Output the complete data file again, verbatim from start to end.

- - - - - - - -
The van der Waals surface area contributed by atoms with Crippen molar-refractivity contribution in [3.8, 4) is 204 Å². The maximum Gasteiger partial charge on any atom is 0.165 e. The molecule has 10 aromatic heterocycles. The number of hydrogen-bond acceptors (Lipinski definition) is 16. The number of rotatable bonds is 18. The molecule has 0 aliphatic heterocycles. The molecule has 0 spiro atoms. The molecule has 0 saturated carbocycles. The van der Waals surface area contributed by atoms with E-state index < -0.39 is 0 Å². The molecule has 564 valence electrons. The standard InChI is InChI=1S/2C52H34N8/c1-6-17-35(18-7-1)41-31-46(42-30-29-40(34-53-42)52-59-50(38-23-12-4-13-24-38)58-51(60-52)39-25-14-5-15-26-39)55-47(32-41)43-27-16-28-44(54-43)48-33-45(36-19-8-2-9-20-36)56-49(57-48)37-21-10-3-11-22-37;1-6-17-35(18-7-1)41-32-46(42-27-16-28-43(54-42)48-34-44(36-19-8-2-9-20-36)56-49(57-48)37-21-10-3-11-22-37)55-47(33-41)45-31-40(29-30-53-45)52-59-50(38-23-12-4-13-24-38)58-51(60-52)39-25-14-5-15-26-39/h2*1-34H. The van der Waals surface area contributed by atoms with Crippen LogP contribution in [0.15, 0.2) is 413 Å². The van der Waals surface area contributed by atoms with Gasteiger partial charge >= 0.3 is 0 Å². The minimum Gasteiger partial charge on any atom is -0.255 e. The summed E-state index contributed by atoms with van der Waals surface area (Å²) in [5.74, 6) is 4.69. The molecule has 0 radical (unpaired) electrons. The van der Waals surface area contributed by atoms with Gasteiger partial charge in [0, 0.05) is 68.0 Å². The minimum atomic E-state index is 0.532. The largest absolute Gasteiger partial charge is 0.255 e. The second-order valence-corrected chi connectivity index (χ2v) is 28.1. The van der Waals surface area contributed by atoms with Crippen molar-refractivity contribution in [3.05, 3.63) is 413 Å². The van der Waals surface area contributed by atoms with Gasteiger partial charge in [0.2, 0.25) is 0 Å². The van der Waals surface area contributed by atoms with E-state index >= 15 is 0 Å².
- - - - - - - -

The van der Waals surface area contributed by atoms with Crippen molar-refractivity contribution in [3.8, 4) is 204 Å². The maximum Gasteiger partial charge on any atom is 0.165 e. The molecule has 10 aromatic heterocycles. The number of hydrogen-bond acceptors (Lipinski definition) is 16. The number of rotatable bonds is 18. The molecule has 0 aliphatic heterocycles. The molecule has 0 spiro atoms. The molecule has 0 saturated carbocycles. The van der Waals surface area contributed by atoms with E-state index < -0.39 is 0 Å². The molecule has 564 valence electrons. The standard InChI is InChI=1S/2C52H34N8/c1-6-17-35(18-7-1)41-31-46(42-30-29-40(34-53-42)52-59-50(38-23-12-4-13-24-38)58-51(60-52)39-25-14-5-15-26-39)55-47(32-41)43-27-16-28-44(54-43)48-33-45(36-19-8-2-9-20-36)56-49(57-48)37-21-10-3-11-22-37;1-6-17-35(18-7-1)41-32-46(42-27-16-28-43(54-42)48-34-44(36-19-8-2-9-20-36)56-49(57-48)37-21-10-3-11-22-37)55-47(33-41)45-31-40(29-30-53-45)52-59-50(38-23-12-4-13-24-38)58-51(60-52)39-25-14-5-15-26-39/h2*1-34H. The van der Waals surface area contributed by atoms with Crippen LogP contribution in [0.15, 0.2) is 413 Å². The van der Waals surface area contributed by atoms with Gasteiger partial charge >= 0.3 is 0 Å². The minimum Gasteiger partial charge on any atom is -0.255 e. The summed E-state index contributed by atoms with van der Waals surface area (Å²) in [5.74, 6) is 4.69. The molecule has 0 radical (unpaired) electrons. The van der Waals surface area contributed by atoms with Gasteiger partial charge in [0, 0.05) is 68.0 Å². The minimum atomic E-state index is 0.532. The largest absolute Gasteiger partial charge is 0.255 e. The second-order valence-corrected chi connectivity index (χ2v) is 28.1. The van der Waals surface area contributed by atoms with Crippen molar-refractivity contribution in [3.05, 3.63) is 413 Å². The van der Waals surface area contributed by atoms with Gasteiger partial charge in [0.2, 0.25) is 0 Å². The van der Waals surface area contributed by atoms with E-state index >= 15 is 0 Å².